There's just nothing exactly like an Ethiopian dinner. The first time I ever tried the cuisine, the server brought a silver platter large enough to crowd the table. Atop this lay a giant, somewhat concrete-colored, pockmarked pancake interspersed with steaming dollops of saucy somethings.
Seeing none on the table, we asked for forks. The server gestured at a little basket he'd brought along, which was heaped with more pancakes folded like the cloth napkins we were about to desperately need. He said, somewhat grandly, "This is your fork!"
Ras Dashen is one of a handful of solid Ethiopian restaurants you'll find tucked away in the city's far northeastern neighborhoods, and its atmosphere is arguably the coziest for an evening dinner. The narrow, art-filled space has a mix of regular tables and Ethiopian mesobs, which are tall, flat-topped woven baskets you sit around on stools.
As in all Ethiopian restaurants, this is your fork: a spongy, fermented—and, in my opinion, incredibly delicious—teff flatbread called injera. Every bite of your meal is scooped and eaten using a piece of hand-torn injera, so not surprisingly, if you don't like the tart-yogurt flavor of the bread, you probably don't like Ethiopian food.
A note for those with gluten restrictions: wheat flour is cut in with the naturally gluten-free teff. Just call Ras Dashen at least 24 hours in advance and they'll ensure you get a basket of teff-only injera.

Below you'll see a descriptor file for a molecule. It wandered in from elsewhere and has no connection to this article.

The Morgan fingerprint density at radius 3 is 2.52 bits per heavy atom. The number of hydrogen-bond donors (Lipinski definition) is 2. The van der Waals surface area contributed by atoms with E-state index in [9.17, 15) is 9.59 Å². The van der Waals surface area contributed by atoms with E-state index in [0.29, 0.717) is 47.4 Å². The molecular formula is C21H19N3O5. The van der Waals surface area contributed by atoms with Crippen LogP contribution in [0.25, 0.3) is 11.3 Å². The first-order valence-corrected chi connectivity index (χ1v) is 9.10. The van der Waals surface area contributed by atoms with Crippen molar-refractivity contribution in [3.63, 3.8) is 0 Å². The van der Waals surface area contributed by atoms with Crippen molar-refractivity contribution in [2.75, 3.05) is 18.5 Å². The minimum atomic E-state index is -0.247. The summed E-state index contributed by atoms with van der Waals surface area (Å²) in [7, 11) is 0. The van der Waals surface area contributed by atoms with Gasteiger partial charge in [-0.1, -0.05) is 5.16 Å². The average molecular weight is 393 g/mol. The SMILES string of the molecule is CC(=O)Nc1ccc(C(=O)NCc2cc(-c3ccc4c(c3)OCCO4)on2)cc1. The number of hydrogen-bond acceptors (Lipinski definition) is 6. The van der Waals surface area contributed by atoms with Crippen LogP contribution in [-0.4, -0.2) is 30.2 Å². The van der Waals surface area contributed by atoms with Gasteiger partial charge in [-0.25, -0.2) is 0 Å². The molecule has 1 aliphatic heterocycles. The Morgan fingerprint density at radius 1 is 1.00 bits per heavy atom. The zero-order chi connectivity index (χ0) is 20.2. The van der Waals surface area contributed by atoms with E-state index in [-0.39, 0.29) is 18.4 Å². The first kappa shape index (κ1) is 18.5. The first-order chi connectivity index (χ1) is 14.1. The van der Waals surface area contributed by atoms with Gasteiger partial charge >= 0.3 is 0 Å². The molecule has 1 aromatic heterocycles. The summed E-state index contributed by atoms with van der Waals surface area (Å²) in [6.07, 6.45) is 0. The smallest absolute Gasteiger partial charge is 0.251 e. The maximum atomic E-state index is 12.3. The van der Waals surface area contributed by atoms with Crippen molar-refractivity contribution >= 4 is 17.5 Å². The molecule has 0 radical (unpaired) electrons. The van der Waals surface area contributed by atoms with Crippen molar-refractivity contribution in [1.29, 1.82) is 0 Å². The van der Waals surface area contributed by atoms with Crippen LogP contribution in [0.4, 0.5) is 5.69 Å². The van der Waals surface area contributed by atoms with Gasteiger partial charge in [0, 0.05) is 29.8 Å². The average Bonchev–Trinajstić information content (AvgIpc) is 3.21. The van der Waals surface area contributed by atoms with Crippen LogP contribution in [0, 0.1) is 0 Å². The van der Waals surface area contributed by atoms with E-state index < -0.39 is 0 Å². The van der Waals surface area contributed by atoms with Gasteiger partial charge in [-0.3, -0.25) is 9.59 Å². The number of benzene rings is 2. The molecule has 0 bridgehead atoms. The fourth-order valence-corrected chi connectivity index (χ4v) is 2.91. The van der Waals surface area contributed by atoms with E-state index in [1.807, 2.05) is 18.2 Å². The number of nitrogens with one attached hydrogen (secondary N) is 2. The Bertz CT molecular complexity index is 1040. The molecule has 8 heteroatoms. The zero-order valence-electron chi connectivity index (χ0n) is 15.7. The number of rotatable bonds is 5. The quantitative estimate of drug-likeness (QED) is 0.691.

The entrees range from stews similar in appearance to Indian curries (menu decoder: anything that ends with "wat" or "alicha") to a variety of meats ("tibs"). Although the lentil sambusas ($4.95) are pretty good at Ras Dashen, I'd bypass the relatively minor appetizer list in favor of trying more entrees or sides.
A lamb dish called yebeq dereq tibs ($24.95) came recommended, and went over well with those who are either suspicious of spice or beginners to this East African cuisine. The moist, flavorful chunks of meat are sautéed with a sort of Ethiopian mirepoix of green peppers, onions, garlic, and whole rosemary sprigs.
To get the real Ethiopian experience, though, you want something that says "berbere" in the description. Ras Dashen's take on the traditional chili, ginger, cardamom, coriander, cinnamon, fenugreek, et al. spice mix is warm, aromatic, rich, and spicy, and could make cardboard taste amazing. In that vein, there's the spicy doro wat, "the national dish of Ethiopia," with chunks of chicken and a hard-boiled egg swimming in berbere sauce. While I'm usually a fan of the vegetarian shimbera asa wat ($13.95), I thought the nubs made from chickpea dough at Ras Dashen were a bit dry. But there are plenty of other options for non-meat eaters; the misser wat, a lentil side dish you can upgrade to a main for just $11.95, or dupa wat ($14.95), with pumpkin and potatoes, are on-key and still give you the joy that is berbere.
Each entrée comes with a side, and the servers will confidently recommend something complementary. The gomen, slow-cooked greens; tikil gomen alicha, potatoes and cabbage in a mild, turmeric-laced stew; and ib, a soft buttermilk cheese made fresh daily; are all delicious.
This is perhaps the most communal meal there is, so the more, the merrier, especially when each person means an extra dish you get to try. Fair warning, though; you'll have more competition for what is, at the end of the meal, perhaps the best part: that intensely flavorful, greasy, sauce-soaked injera at the bottom of the platter.